One thing worth noting is that when you power this system for the first time, as the doorbell boots up and starts doing its internal checks, connecting to the network, etc, you might hear your chime make a ding or a dong or two. This is completely normal and to be expected. It won't do random ding-dongs in normal operation.
Step 3: The Enclosure
You probably noticed from the diagrams in the previous step that I have shown the main components all lumped together in one box.
I went for this layout because it suited my specific needs - I wanted to keep the installation as neat as possible, having everything hidden away unless absolutely necessary. Luckily, my garage adjoins the main house and is just on the other side of the wall to where I mounted the chime. This meant I could put all the bits and pieces in the garage, out of sight.
I just needed to run one cable to the chime and one cable to the doorbell, back to the central location in the garage.
The actual enclosure is shown in these images. I'd say this is a pretty big box and I'm sure there are other neater options out there. I'll put a link to all the bits I used in a section below.
Step 4: The 'Bypass'
All Ring Video Doorbell Pro's, supplied in the UK, come with a 'Bypass' kit.
In its unaltered form this provides a level of protection for the doorbell itself. I've seen some people not using this in their installation as some people have found that their doorbells are less likely to cut-out if you leave this out. I think this is a mistake. Ring make a point of stressing that this is a necessary component in the installation.
HOWEVER, we don't want to use this in 'Bypass' mode because we're not bypassing anything. We're creating an installation that mimics that of the U.S. set-up. So we need to use this 'Bypass', not as a bypass, but in its other mode of operation - the 'Power Pro Kit'.
In the UK, these arrive in the box with a sticker showing you how to insert the cables into the 'bypass' connector.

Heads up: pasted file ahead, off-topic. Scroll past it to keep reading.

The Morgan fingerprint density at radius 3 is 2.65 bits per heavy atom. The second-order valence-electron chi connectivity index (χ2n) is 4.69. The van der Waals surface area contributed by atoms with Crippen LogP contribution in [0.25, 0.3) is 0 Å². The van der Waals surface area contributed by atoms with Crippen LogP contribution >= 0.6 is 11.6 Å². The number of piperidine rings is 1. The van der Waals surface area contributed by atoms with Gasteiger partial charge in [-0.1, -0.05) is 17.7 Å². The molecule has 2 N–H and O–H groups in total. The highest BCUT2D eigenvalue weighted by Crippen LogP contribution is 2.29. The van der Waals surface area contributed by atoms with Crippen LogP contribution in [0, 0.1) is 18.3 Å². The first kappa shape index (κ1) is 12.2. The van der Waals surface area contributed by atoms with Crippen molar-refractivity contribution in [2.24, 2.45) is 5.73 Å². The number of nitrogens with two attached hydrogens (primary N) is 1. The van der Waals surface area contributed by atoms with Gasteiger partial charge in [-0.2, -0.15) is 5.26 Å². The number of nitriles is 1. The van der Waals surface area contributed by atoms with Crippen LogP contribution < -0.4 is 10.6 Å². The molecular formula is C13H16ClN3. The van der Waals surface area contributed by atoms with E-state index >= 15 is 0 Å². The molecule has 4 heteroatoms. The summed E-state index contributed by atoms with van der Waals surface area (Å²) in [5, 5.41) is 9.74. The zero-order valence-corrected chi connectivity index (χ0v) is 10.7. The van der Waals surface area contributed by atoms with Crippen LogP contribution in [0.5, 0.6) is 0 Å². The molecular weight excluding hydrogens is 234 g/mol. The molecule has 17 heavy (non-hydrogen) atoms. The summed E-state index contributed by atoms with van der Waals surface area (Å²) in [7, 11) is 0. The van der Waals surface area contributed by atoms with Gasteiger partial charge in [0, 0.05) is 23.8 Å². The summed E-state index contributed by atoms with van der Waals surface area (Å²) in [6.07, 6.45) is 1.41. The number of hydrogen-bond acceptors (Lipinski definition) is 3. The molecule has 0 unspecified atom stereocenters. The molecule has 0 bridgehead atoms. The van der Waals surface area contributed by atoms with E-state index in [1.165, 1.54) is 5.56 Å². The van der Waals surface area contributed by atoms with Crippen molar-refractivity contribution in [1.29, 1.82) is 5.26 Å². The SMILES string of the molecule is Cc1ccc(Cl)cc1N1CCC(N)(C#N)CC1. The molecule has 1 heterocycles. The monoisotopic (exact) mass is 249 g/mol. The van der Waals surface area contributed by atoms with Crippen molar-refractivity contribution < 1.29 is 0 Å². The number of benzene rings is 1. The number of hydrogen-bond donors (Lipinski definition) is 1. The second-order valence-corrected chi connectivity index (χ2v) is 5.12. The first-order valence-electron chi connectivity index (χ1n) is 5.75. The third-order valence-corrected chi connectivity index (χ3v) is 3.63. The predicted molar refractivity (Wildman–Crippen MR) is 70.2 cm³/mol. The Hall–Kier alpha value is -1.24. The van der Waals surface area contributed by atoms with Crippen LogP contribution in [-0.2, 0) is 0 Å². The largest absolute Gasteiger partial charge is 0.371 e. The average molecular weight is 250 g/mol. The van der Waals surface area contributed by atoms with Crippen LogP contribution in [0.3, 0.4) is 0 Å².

For this installation, you'll need to peel back this sticker which will reveal another port on the opposite side.
You'll notice, however, that there is a connector in there and you haven't been supplied with the cable to fit it.
At this stage, you have two options:
You can now buy the PPK V2 separately. It's £1 but shipping is about £4.
At the time of writing this instructable, it wasn't possible to buy these.
1) you can call Ring and ask them to send you the cable for the PPK V2 (as you won't be using the 'Bypass' mode). Or,
2) you can butcher the unit and solder your own cables to the two pins inside (not recommended).
My recommendation is to phone Ring and ask them to send you the 'wire' for the PPK as you won't be bypassing your mechanical chime. They should send you a pack (the one shown in these photos), that includes both the wire you need and, in fact, another PPK - they do this because they don't actually supply the cable as a separate item. I guess it's not worth their while. There's no difference to the PPK you already have (but now you have a spare!).
One important note is that you'll need to tell your Ring Doorbell that it is connected to a mechanical chime. This is found in the device settings in the Ring app. When you do this, it basically tells the doorbell to pull a big lump of current (about 1 Amp), and then release the current and this is what energises the coil in the chime making the hammer move and strike the metal bars (the ding, and then the dong).
Step 5: Concusions
Hopefully there's enough information here to help you create your own installation.
Upon seeing my new doorbell, my neighbour asked me to do the same with theirs. Both of these were installed just after Christmas 2019 and have been working flawlessly since - no issues whatsoever.
If there were to be some sort of issue, with the enclosure, everything is easily accessible so would be straightforward to swap. That said, I haven't had to do any maintenance just yet.
One thing worth noting is that my whole system is powered from a spur to a nearby plug socket. The pictures don't show it but I have now added a 3A fuse (a switched fuse), to provide that extra protection. 3A should be more than enough.
All in all, I'm really happy with the installation and delighted to hear the mechanical "ding-dong" whenever the doorbell is pressed......
.........which is hardly ever.
Step 6: Components I Used
Relay (if you choose a different relay you need to make sure it is a 24V AC coil) - https://www.amazon.co.uk/dp/B00PZXGHZY/ref=cm_sw_e...
Transformer - https://www.amazon.co.uk/Byron-7770-wired-rail-tra...
There is an AC plug-in power adapter here. This will allow you to replicate this set-up (DIN rail power supply no longer included - https://www.amazon.co.uk/Plug-Adapter-Ring-Video-D...
PPK V2 - https://en-uk.ring.com/collections/accessories/products/pro-power-kit-video-doorbell-pro